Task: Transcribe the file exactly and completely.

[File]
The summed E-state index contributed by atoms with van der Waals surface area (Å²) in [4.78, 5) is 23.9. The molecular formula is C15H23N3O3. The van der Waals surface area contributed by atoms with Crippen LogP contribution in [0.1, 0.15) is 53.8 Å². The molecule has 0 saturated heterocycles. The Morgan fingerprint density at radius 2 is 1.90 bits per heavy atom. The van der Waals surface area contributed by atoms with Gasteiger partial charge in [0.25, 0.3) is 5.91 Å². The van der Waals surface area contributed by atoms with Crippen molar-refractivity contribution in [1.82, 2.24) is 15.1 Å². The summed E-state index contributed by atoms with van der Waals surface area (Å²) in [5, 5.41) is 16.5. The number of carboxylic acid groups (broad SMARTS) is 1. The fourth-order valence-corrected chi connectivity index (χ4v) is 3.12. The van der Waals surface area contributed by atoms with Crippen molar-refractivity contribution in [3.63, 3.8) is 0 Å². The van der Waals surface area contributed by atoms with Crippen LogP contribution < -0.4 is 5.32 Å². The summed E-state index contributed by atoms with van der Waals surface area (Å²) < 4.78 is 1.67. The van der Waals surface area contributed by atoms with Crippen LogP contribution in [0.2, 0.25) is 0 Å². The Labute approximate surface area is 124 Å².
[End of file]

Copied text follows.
The summed E-state index contributed by atoms with van der Waals surface area (Å²) in [4.78, 5) is 23.9. The molecular formula is C15H23N3O3. The van der Waals surface area contributed by atoms with Crippen LogP contribution in [0.1, 0.15) is 53.8 Å². The molecule has 0 saturated heterocycles. The Morgan fingerprint density at radius 2 is 1.90 bits per heavy atom. The van der Waals surface area contributed by atoms with Gasteiger partial charge in [0.25, 0.3) is 5.91 Å². The van der Waals surface area contributed by atoms with Crippen molar-refractivity contribution in [1.82, 2.24) is 15.1 Å². The summed E-state index contributed by atoms with van der Waals surface area (Å²) in [5, 5.41) is 16.5. The number of carboxylic acid groups (broad SMARTS) is 1. The fourth-order valence-corrected chi connectivity index (χ4v) is 3.12. The van der Waals surface area contributed by atoms with Crippen molar-refractivity contribution in [3.63, 3.8) is 0 Å². The van der Waals surface area contributed by atoms with Crippen LogP contribution < -0.4 is 5.32 Å². The summed E-state index contributed by atoms with van der Waals surface area (Å²) < 4.78 is 1.67. The van der Waals surface area contributed by atoms with Crippen LogP contribution in [0.2, 0.25) is 0 Å². The Labute approximate surface area is 124 Å².